Mindfulness is a broader and larger function than concentration. it is an all-encompassing function. Concentration is exclusive. It settles down on one item and ignores everything else. Mindfulness is inclusive. It stands back from the focus of attention and watches with a broad focus, quick to notice any change that occurs.
-SN 45.8"And what, monks, is right mindfulness? (i) There is the case where a monk remains focused on the body in & of itself — ardent, aware, & mindful — putting away greed & distress with reference to the world. (ii) He remains focused on feelings in & of themselves — ardent, aware, & mindful — putting away greed & distress with reference to the world. (iii) He remains focused on the mind in & of itself — ardent, aware, & mindful — putting away greed & distress with reference to the world. (iv) He remains focused on mental qualities in & of themselves — ardent, aware, & mindful — putting away greed & distress with reference to the world. This, monks, is called right mindfulness.
"And what, monks, is right concentration? (i) There is the case where a monk — quite withdrawn from sensuality, withdrawn from unskillful (mental) qualities — enters & remains in the first jhana: rapture & pleasure born from withdrawal, accompanied by directed thought & evaluation. (ii) With the stilling of directed thoughts & evaluations, he enters & remains in the second jhana: rapture & pleasure born of concentration, unification of awareness free from directed thought & evaluation — internal assurance. (iii) With the fading of rapture, he remains equanimous, mindful, & alert, and senses pleasure with the body. He enters & remains in the third jhana, of which the Noble Ones declare, 'Equanimous & mindful, he has a pleasant abiding.' (iv) With the abandoning of pleasure & pain — as with the earlier disappearance of elation & distress — he enters & remains in the fourth jhana: purity of equanimity & mindfulness, neither pleasure nor pain. This, monks, is called right concentration."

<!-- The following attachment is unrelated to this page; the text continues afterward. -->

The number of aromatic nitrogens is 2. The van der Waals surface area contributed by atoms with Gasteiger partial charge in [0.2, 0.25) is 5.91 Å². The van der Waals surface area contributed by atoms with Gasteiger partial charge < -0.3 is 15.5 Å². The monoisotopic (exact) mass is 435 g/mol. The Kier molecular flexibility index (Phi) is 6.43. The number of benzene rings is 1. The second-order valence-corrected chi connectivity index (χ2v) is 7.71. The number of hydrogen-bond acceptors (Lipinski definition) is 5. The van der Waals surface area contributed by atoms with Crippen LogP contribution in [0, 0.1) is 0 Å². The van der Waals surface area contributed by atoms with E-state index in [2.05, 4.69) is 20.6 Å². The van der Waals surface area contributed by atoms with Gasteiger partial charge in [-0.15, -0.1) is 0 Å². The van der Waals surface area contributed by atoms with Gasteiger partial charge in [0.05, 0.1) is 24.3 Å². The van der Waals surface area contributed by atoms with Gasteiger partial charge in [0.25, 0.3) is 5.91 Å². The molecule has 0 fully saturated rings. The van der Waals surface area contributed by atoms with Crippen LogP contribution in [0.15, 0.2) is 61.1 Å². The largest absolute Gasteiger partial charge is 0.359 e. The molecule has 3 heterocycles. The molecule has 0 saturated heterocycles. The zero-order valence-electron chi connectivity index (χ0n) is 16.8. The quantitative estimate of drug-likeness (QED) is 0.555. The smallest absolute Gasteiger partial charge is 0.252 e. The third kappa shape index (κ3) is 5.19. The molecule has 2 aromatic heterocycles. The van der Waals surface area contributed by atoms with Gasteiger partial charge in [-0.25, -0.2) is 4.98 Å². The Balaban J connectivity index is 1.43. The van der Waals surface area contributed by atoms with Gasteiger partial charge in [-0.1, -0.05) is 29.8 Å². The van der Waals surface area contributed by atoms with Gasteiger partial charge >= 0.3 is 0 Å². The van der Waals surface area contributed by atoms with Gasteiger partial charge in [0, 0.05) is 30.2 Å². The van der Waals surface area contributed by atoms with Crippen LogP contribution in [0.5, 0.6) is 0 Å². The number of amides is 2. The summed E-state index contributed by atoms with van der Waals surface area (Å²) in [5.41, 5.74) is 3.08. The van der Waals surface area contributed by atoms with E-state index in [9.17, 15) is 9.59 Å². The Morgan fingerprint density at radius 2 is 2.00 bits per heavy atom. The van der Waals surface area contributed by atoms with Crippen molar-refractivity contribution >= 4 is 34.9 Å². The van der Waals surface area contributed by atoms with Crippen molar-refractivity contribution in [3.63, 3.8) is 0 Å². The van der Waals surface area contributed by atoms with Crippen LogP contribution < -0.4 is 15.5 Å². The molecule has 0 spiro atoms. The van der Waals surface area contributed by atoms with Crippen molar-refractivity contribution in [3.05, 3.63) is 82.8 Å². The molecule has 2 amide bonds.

Mkoll wrote:In the strict sense in regards to the N8P, right mindfulness is the 4 satipatthanas and right concentration is the 4 jhanas.
fivebells wrote:Mindfulness means keeping something in mind, e.g., to remember to rest attention on the breath in some way and bring it back when it wanders. Concentration means attending specifically to some object such as the breath.
bodom wrote:See the chapter Mindfulness Versus Concentration in his book Mindfulness in Plain English from whixh thisa quote is taken:
daverupa wrote:The two terms can be unpacked a little:
sammasati & sammasamadhi
This 'samma' doesn't really mean 'right', it means 'integrous' in the sense that sati and samadhi and the other six aspects of the Path are integrated with one another, each one supporting the later ones as well as supporting the current Path progress one is experiencing.
So, samma-sati is a mindfulness that's integrated with, among other things, samma-vayama, 'integrous effort' (right effort, otherwise).
So with integrated effort tasking us with generating and increasing wholesome states while reducing and eliminating unwholesome states, it takes integrated mindfulness to note which aspect of effort is called for in any actual case, and it takes integrated composure (samadhi, though often rendered 'concentration' as you have it) to hardwire these changes into citta (to be very brief).
Another thing this is all integrated with is samma-sankappa, integrous ('right') intention, specifically renunciation. This is the idea that the five physical senses are set aside as unsavory inputs, and this is what generates seclusion from sensuality, a significant part of samma-samadhi.
So these terms aren't so much strict categories as they are different colors on a color wheel, with blending and mutual reinforcement between these Path factors. In this way they are perhaps best seen as facets of practice, instead of separate modules of practice.
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